In March 2019, a webcomic known as “Strange Planet” began dominating Facebook’s feed (as well as Instagram and Twitter), and in April 2019, rumors began circulating about creator Nathan W. Pyle’s purported anti-abortion position:
Posts about the rumor quickly spread on Facebook, where some users referenced the “your fave is problematic” meme and expressed dismay about Pyle’s purported position:
OH MY GOD WHAT A TERRIBLE WAY TO START MY MORNING WITH THIS PASSIVE AGGRESSIVE NON SENSE I LOVE strange planet and I do NOT love this
The genesis of the rumor appeared to be an April 8 2019 tweet (archived here), which accrued over 8,000 shares in under 24 hours:
In that tweet, the poster referenced a January 2017 post from Pyle, in which he expressed his gratitude his then-girlfriend had been “given the gift of life” and used the hashtag #MarchForLife:
The person who found Pyle’s 2017 tweet did not explain how or why they came across it, and its popularity quickly populated Twitter’s standard search query form. However, a search of all tweets from @NathanWPyle on April 8 2019 did not return any results relating to abortion. The #MarchForLife hashtag only returned the result above.
In Pyle’s newly-viral old tweet, he did not: express an articulated opinion about abortion, mention the word abortion, or reference supporting any particular position politically. Many users pointed to the last lines of his Twitter biography, which in April 2019 read:
Married to @tayloralexypyle / NYT Bestseller: NYC Basic Tips and Etiquette / ✨Strange Planet✨ / formerly @BuzzFeed / I follow Jesus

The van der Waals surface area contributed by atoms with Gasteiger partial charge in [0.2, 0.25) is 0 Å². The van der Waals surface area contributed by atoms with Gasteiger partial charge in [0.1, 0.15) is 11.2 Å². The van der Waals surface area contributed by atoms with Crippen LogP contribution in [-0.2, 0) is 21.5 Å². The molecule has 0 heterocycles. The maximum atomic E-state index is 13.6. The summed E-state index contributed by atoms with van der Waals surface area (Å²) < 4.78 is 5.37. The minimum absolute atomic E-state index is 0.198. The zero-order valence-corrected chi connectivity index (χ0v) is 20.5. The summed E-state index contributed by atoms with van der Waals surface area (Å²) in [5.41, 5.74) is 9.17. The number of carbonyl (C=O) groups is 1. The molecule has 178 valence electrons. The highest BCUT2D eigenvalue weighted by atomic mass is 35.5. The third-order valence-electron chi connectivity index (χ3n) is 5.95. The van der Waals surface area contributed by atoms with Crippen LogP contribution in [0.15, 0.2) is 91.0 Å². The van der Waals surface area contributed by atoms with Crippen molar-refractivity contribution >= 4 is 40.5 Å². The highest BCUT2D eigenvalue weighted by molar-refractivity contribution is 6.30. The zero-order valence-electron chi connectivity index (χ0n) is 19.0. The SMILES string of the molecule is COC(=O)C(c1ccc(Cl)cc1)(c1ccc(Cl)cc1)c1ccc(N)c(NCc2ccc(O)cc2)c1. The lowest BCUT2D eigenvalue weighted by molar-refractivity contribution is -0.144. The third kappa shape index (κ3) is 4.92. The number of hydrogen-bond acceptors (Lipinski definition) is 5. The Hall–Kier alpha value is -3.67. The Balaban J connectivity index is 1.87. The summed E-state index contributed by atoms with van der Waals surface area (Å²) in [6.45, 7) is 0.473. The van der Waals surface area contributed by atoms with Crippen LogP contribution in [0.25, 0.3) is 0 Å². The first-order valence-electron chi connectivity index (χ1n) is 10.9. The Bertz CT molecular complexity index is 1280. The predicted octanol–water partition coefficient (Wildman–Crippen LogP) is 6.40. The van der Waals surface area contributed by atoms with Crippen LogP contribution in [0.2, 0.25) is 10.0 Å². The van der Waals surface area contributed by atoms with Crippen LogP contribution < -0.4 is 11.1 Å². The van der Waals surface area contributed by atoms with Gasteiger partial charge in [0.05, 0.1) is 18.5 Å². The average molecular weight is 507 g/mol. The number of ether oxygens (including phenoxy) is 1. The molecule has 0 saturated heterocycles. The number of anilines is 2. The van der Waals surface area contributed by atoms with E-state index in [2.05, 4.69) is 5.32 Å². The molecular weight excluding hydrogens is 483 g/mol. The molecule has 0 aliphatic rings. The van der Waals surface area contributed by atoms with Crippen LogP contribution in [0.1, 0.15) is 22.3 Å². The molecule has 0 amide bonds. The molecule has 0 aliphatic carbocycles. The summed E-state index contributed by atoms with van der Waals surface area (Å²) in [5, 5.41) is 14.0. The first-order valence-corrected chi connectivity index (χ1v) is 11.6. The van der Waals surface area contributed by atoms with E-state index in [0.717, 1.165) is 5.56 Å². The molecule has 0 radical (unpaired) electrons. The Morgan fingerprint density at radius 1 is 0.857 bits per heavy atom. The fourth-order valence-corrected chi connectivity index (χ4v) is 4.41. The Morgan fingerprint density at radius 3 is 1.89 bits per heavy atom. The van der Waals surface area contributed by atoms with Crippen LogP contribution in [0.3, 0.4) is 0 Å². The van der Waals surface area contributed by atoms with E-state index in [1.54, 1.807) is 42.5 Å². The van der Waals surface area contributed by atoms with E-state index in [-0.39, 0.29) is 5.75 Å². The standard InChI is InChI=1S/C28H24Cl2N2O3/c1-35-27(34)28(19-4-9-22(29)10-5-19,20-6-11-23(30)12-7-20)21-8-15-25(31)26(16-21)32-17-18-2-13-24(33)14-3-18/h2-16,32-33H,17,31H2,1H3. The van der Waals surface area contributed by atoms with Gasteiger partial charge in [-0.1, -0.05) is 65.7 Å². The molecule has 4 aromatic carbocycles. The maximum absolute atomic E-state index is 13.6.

The tweet is legitimate, and remained live on Twitter as of the day it was reposted (archived here). However, it appeared to exist in a vacuum, with no additional information suggesting that Pyle was vehemently opposed to abortion and no context around the circumstances of the situation Pyle referenced were available in the original 2017 tweet.
The claim Pyle was “problematic” for expressing a nebulously anti-abortion view in 2017 called to mind the “milkshake duck” meme, although Pyle’s putative position was more of an opinion than a secret. In a 2017 article about the phenomenon, Vox observed that its very nature puts everyone in the “cancellation” crosshairs:
Don’t expect to be able to escape the Milkshake Duck, however — the whole point of the Milkshake Duck is that it’s coming for us all. We’re only halfway through December: There’s still plenty of time left in the year to unearth 2017’s biggest Milkshake Duck yet.
In 2017, Pyle once expressed his gratitude that a single individual in his life had been born. Without context for that statement, it is impossible to class the entirety of his views. And even if Pyle personally opposed abortion, that was not evidence that his personal opinion matched his political stance. Pyle has not yet responded to the controversy; we contacted him to ask for clarification and have not yet received a reply.
Update, April 9 2019, 3:56 PM: Pyle published a tweet the day after the controversy began, clarifying his political and personal positions: